So later, I came back to North Carolina and applied to UNC-Chapel Hill (denied), UNC Charlotte (accepted, pending the transcripts that were being withheld until I repaid the aforementioned $10,000 to LIU — so I could not go), NC A&T (accepted, no questions asked — but I only applied to see if I COULD get in, never once in my life had I any desire to attend that school. No offense to A&T students and alumni). I applied to UNC Greensboro, which accepted me pending the transcripts. I swallowed the pill and paid the thousands of dollars to get my transcripts. That put me in even MORE debt. Then, because my financial aid was not processed in time, I could not attend in the Fall of 2004, as I desired. Because I was now an adult/independent student, even though I had a 3.5 GPA, I received nothing but loans from school. MORE DEBT.
I had plenty of haters who dinged up, keyed up, egged up my car the four years I had it. (Some of my friends remember how homicidal I was the night the kids from the neighborhood repeatedly egged my car. I had the gun in the glove compartment and sat in the car in the dark waiting for them to do it again — thank God, for their sakes, they did not). That only made the situation worse. Then, as I began my first semeseter at UNCG, I ran into conflict with my supervisor at work, who already had it in for me and was just looking for a reason to fire me. She had nothing on me, but she COULD make it impossible for me to go to school and continue working there — which she, of course, did with such glee. I was one of the best claims analysts in our division, they did not want me to leave, but at the same time, my boss did. Instead of waiting for her to set another trap, I threw myself into yet another business endeavor and gave the boss the universal “screw you” sign with my arms and left abruptly.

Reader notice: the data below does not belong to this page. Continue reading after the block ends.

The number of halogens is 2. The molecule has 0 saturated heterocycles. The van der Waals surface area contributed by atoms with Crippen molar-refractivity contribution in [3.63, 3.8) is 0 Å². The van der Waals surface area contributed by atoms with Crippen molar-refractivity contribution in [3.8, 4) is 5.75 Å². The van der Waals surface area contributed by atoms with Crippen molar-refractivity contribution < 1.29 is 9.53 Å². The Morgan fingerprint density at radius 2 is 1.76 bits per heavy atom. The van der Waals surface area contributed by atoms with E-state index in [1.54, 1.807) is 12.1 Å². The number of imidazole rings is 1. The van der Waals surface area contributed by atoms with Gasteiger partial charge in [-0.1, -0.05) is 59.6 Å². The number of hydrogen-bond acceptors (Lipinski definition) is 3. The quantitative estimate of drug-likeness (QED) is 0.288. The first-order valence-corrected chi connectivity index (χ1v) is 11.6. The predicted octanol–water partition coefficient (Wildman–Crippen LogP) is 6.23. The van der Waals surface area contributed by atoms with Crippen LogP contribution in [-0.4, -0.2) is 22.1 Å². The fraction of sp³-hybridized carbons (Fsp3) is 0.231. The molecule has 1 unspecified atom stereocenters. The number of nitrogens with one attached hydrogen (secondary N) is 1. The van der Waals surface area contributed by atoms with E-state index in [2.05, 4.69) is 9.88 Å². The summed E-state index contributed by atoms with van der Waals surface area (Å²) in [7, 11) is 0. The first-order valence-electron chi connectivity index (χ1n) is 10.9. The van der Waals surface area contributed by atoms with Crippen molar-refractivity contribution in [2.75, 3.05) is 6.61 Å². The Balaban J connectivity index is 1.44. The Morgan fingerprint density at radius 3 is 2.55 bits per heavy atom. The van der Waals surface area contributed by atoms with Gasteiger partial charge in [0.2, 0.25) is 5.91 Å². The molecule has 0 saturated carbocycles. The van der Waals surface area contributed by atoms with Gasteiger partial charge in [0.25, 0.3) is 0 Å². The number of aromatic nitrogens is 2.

OK, now I have no income, several maxed out credit cards (due to the tires on the car, which were $1,500 every time I had to buy them), no job, and a car which used 93 octane gas, high insurance, because it was a sports car and no means to really do much financially, since everything was predicated upon my income. I had several thousand dollars saved up, well over $10,000, actually. But bills, business-starting costs and school-related expenses ate that up within a year and a half. Now I’m having to put the new business on the back burner and find work. Later, I had to sell the car. The whole situation would have been avoided, except…
THE NEW LAW THAT WAS PASSED, ALLOWING CREDIT CARD COMPANIES TO CHARGE THE GREATER OF 3% AND THE ASCRIBED MINIMUM PAYMENT. In short, if your minimum balance was $200/mo. in December 2005, it TRIPLED after that law took effect. It is easy to see why I, and many people who I know, ended up in financial ruin.
Keep this in mind as this $777B bill is being haggled over. If/when they pass it, there are going to be EVEN MORE people who went through what I’ve been through in the past five years. All the foreclosures, downsizing, having to sell cars, homes, businesses to stay afloat — we have not seen ANYTHING YET. Do not get into credit card debt. PERIOD.